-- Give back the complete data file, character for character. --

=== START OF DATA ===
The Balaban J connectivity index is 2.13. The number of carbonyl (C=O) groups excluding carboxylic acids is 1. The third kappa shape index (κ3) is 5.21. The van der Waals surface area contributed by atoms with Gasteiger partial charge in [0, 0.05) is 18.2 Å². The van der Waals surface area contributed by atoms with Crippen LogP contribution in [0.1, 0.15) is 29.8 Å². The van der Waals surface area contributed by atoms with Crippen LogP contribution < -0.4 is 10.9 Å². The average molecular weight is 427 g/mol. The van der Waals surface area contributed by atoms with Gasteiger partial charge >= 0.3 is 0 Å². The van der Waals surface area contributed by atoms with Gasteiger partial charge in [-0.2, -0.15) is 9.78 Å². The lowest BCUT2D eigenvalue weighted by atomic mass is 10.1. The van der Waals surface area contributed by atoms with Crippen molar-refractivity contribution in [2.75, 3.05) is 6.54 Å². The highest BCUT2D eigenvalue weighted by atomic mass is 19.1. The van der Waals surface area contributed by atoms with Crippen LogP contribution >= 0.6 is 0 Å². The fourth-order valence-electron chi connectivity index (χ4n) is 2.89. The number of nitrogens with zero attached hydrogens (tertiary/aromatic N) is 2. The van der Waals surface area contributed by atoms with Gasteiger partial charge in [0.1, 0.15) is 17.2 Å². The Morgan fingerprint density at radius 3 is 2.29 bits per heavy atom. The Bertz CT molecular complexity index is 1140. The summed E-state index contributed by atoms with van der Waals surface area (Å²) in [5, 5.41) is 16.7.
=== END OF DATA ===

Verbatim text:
The Balaban J connectivity index is 2.13. The number of carbonyl (C=O) groups excluding carboxylic acids is 1. The third kappa shape index (κ3) is 5.21. The van der Waals surface area contributed by atoms with Gasteiger partial charge in [0, 0.05) is 18.2 Å². The van der Waals surface area contributed by atoms with Crippen LogP contribution in [0.1, 0.15) is 29.8 Å². The van der Waals surface area contributed by atoms with Crippen LogP contribution < -0.4 is 10.9 Å². The average molecular weight is 427 g/mol. The van der Waals surface area contributed by atoms with Gasteiger partial charge >= 0.3 is 0 Å². The van der Waals surface area contributed by atoms with Gasteiger partial charge in [-0.2, -0.15) is 9.78 Å². The lowest BCUT2D eigenvalue weighted by atomic mass is 10.1. The van der Waals surface area contributed by atoms with Crippen molar-refractivity contribution in [2.75, 3.05) is 6.54 Å². The highest BCUT2D eigenvalue weighted by atomic mass is 19.1. The van der Waals surface area contributed by atoms with Crippen LogP contribution >= 0.6 is 0 Å². The fourth-order valence-electron chi connectivity index (χ4n) is 2.89. The number of nitrogens with zero attached hydrogens (tertiary/aromatic N) is 2. The van der Waals surface area contributed by atoms with Gasteiger partial charge in [0.1, 0.15) is 17.2 Å². The Morgan fingerprint density at radius 3 is 2.29 bits per heavy atom. The Bertz CT molecular complexity index is 1140. The summed E-state index contributed by atoms with van der Waals surface area (Å²) in [5, 5.41) is 16.7.